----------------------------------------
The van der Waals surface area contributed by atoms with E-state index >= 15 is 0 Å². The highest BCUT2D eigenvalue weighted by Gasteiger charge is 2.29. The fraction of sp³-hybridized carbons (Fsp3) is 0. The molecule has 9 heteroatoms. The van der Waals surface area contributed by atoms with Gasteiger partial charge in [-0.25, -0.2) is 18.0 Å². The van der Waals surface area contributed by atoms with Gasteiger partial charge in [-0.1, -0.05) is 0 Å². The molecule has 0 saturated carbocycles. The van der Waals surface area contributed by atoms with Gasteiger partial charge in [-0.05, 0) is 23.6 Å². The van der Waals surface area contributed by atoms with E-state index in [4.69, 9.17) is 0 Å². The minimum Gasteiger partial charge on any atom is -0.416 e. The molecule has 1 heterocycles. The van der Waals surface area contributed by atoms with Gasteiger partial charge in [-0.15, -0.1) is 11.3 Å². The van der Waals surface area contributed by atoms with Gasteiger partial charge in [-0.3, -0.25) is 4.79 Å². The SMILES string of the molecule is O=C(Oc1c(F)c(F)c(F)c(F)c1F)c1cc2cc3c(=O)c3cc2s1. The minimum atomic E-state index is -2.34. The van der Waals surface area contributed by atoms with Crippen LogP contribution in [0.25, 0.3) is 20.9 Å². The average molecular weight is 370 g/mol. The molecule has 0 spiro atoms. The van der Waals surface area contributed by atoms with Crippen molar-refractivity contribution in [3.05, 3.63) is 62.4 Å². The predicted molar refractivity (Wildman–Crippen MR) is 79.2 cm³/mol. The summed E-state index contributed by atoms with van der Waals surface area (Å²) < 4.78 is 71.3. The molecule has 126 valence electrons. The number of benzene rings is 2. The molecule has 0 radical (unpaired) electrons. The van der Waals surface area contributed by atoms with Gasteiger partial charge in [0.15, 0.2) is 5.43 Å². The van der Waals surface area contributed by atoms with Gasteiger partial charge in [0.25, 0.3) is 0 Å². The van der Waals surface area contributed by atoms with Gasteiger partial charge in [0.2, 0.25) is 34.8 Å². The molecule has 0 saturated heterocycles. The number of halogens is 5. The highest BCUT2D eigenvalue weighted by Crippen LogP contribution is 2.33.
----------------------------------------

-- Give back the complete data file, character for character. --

The van der Waals surface area contributed by atoms with E-state index >= 15 is 0 Å². The highest BCUT2D eigenvalue weighted by Gasteiger charge is 2.29. The fraction of sp³-hybridized carbons (Fsp3) is 0. The molecule has 9 heteroatoms. The van der Waals surface area contributed by atoms with Gasteiger partial charge in [-0.25, -0.2) is 18.0 Å². The van der Waals surface area contributed by atoms with Gasteiger partial charge in [-0.1, -0.05) is 0 Å². The molecule has 0 saturated carbocycles. The van der Waals surface area contributed by atoms with Gasteiger partial charge in [-0.05, 0) is 23.6 Å². The van der Waals surface area contributed by atoms with E-state index in [4.69, 9.17) is 0 Å². The minimum Gasteiger partial charge on any atom is -0.416 e. The molecule has 1 heterocycles. The van der Waals surface area contributed by atoms with Gasteiger partial charge in [-0.15, -0.1) is 11.3 Å². The van der Waals surface area contributed by atoms with Gasteiger partial charge in [-0.3, -0.25) is 4.79 Å². The SMILES string of the molecule is O=C(Oc1c(F)c(F)c(F)c(F)c1F)c1cc2cc3c(=O)c3cc2s1. The minimum atomic E-state index is -2.34. The van der Waals surface area contributed by atoms with Crippen LogP contribution in [0.25, 0.3) is 20.9 Å². The average molecular weight is 370 g/mol. The molecule has 0 spiro atoms. The van der Waals surface area contributed by atoms with Crippen molar-refractivity contribution in [3.05, 3.63) is 62.4 Å². The predicted molar refractivity (Wildman–Crippen MR) is 79.2 cm³/mol. The summed E-state index contributed by atoms with van der Waals surface area (Å²) < 4.78 is 71.3. The molecule has 126 valence electrons. The number of benzene rings is 2. The molecule has 0 radical (unpaired) electrons. The van der Waals surface area contributed by atoms with Gasteiger partial charge in [0.15, 0.2) is 5.43 Å². The van der Waals surface area contributed by atoms with Gasteiger partial charge in [0.25, 0.3) is 0 Å². The van der Waals surface area contributed by atoms with Gasteiger partial charge in [0.2, 0.25) is 34.8 Å². The molecule has 0 saturated heterocycles. The number of halogens is 5. The highest BCUT2D eigenvalue weighted by Crippen LogP contribution is 2.33.